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The Cowboys need to use Dak Prescott in the running game again

Dak Prescott used to be considered a dual-threat QB around the goal line, but the Cowboys have let that slide.

NFL: NFC Wild Card Round-Dallas Cowboys at Tampa Bay Buccaneers Kim Klement-USA TODAY Sports

There has been a lot of buzz surrounding the Dallas Cowboys offense this offseason. After the team opted not to renew the contract of former offensive coordinator Kellen Moore, there were sure to be revisions from previous iterations of the Dallas offense. Head coach Mike McCarthy assumes play-calling duties for the team, and the offense has added another weapon in Brandin Cooks. The offense won’t have a complete overhaul in 2023 but a bit of a revision from last season.

After departing with Dalton Schultz, who was second on the team in receiving yards, and Ezekiel Elliott, who was also second on the team in rushing last season, a renewed approach is necessary. So far in minicamp and OTA’s, the McCarthy rebranded “Texas Coast” offense is drawing rave reviews from players. The biggest benefactor in this new-look philosophy could be quarterback Dak Prescott. Prescott is primed for having a bounce-back season passing after an uneven 2022 campaign. However, the Cowboys must feature Dak Prescott’s legs to remedy a lingering concern that has gone unaddressed for a few seasons.

The Cowboys have a significant role to fill in terms of who takes over as the short-yardage and goal-line runner in the wake of Elliott’s release. Elliott ran for 12 touchdowns last season, primarily from inside the five-yard line. The running backs currently on the roster are Tony Pollard (6’, 209 lbs.), Malik Davis (5’11”, 202 lbs.), Deuce Vaughn (5’6”, 176 lbs.), Rico Dowdle (6’ 215lbs.), and Ronald Jones (5’11”, 208lbs.) Not necessarily the traits of a goal-line runner.

Undrafted free agent Hunter Leupke has the desired size to play the part and has the physicality needed, but he is an undrafted rookie. Leupke is a dynamic prospect because he can run with power, has decent hands catching the football, and be a lead blocker. However, placing that much responsibility on a rookie, let alone an undrafted talent, seems excessive.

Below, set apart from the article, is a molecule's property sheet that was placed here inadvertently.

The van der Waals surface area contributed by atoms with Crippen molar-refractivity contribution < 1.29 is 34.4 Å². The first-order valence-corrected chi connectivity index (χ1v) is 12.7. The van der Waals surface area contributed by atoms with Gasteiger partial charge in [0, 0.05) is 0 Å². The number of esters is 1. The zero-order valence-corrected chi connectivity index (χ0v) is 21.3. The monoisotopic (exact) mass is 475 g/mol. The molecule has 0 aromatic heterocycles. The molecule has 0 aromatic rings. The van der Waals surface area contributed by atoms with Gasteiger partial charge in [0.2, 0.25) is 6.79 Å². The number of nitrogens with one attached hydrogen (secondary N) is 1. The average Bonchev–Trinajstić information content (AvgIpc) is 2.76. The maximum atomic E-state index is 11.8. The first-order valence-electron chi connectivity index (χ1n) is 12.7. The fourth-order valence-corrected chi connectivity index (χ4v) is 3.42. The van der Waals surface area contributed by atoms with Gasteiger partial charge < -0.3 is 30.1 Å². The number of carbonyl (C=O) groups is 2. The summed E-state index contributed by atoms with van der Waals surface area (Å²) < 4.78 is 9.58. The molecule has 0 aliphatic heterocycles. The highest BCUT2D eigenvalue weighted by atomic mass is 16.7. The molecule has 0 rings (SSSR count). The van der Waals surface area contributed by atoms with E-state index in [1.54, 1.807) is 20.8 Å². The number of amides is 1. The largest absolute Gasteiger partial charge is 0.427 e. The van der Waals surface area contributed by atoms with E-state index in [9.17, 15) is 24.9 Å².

One way to supplement an effective running attack in goal-to-go situations is to feature Dak Prescott rushing in the red zone. For a barometer of Prescott’s nonexistent presence in the red area, here’s this tweet from Warren Sharp.

Sharp is right. The Cowboys not utilizing one of their assets that deep in scoring territory is practically inconceivable. For reference sake, over his first three seasons, Prescott had 18 rushing touchdowns. Since then, there have been just eight, with only one rushing score in each of the past two seasons. Overall, the team could stand to feature Prescott’s mobility in the offense to make themselves more potent. It’s reasonable to believe that the decrease in Prescott’s rushing attempts coincides with Prescott’s ankle injury in 2020, yet it would be a welcome component to bring back to their offensive approach.

The Cowboys don’t need to be overly reliant on Prescott running, you don’t want to put him in harm’s way too often. But the Cowboys can use Prescott’s mobility in the red zone to command the attention of the middle of opposing defenses. In that case, the run action will create opportunities for the Cowboys’ formidable group of tight ends in the end zone.

Regarding replacing Elliott’s goal-line contributions, Prescott can be part of the solution. Countless times last season Prescott was able to push the pocket and pick up the needed yardage on short third and fourth downs. Bring back dual-Dak.

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